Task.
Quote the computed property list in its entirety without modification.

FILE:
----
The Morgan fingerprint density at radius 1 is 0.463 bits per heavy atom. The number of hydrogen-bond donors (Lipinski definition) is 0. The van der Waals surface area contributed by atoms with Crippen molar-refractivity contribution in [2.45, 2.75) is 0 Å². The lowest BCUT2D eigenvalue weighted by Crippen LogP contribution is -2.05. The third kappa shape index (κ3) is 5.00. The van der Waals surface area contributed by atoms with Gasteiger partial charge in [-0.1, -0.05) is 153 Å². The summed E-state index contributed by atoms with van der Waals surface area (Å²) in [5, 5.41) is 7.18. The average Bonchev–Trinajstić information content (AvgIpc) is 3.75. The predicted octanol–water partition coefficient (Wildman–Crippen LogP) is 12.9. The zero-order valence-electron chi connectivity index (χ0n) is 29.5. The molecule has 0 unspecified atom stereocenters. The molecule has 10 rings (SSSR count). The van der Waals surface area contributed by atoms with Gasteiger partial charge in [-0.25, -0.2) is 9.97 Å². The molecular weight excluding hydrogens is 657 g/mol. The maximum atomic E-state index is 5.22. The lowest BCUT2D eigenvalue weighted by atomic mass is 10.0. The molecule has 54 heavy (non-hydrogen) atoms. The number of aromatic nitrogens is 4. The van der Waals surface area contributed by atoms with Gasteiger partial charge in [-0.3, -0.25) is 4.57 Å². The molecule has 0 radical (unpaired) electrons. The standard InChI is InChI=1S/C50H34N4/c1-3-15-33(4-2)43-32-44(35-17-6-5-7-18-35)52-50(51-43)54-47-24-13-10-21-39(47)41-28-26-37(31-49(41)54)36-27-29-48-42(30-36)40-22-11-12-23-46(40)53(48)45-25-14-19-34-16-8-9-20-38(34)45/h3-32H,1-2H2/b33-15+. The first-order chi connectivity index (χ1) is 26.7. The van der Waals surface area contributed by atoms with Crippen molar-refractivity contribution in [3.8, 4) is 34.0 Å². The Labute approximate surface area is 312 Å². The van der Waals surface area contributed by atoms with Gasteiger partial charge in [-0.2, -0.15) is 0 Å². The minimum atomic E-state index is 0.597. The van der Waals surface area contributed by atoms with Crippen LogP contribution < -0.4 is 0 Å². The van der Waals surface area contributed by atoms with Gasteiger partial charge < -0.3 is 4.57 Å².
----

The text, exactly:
The Morgan fingerprint density at radius 1 is 0.463 bits per heavy atom. The number of hydrogen-bond donors (Lipinski definition) is 0. The van der Waals surface area contributed by atoms with Crippen molar-refractivity contribution in [2.45, 2.75) is 0 Å². The lowest BCUT2D eigenvalue weighted by Crippen LogP contribution is -2.05. The third kappa shape index (κ3) is 5.00. The van der Waals surface area contributed by atoms with Gasteiger partial charge in [-0.1, -0.05) is 153 Å². The summed E-state index contributed by atoms with van der Waals surface area (Å²) in [5, 5.41) is 7.18. The average Bonchev–Trinajstić information content (AvgIpc) is 3.75. The predicted octanol–water partition coefficient (Wildman–Crippen LogP) is 12.9. The zero-order valence-electron chi connectivity index (χ0n) is 29.5. The molecule has 0 unspecified atom stereocenters. The molecule has 10 rings (SSSR count). The van der Waals surface area contributed by atoms with Gasteiger partial charge in [-0.25, -0.2) is 9.97 Å². The molecular weight excluding hydrogens is 657 g/mol. The maximum atomic E-state index is 5.22. The lowest BCUT2D eigenvalue weighted by atomic mass is 10.0. The molecule has 54 heavy (non-hydrogen) atoms. The number of aromatic nitrogens is 4. The van der Waals surface area contributed by atoms with Gasteiger partial charge in [-0.3, -0.25) is 4.57 Å². The molecule has 0 radical (unpaired) electrons. The standard InChI is InChI=1S/C50H34N4/c1-3-15-33(4-2)43-32-44(35-17-6-5-7-18-35)52-50(51-43)54-47-24-13-10-21-39(47)41-28-26-37(31-49(41)54)36-27-29-48-42(30-36)40-22-11-12-23-46(40)53(48)45-25-14-19-34-16-8-9-20-38(34)45/h3-32H,1-2H2/b33-15+. The first-order chi connectivity index (χ1) is 26.7. The van der Waals surface area contributed by atoms with Crippen molar-refractivity contribution in [3.8, 4) is 34.0 Å². The Labute approximate surface area is 312 Å². The van der Waals surface area contributed by atoms with Gasteiger partial charge in [-0.2, -0.15) is 0 Å². The minimum atomic E-state index is 0.597. The van der Waals surface area contributed by atoms with Crippen LogP contribution < -0.4 is 0 Å². The van der Waals surface area contributed by atoms with Gasteiger partial charge < -0.3 is 4.57 Å².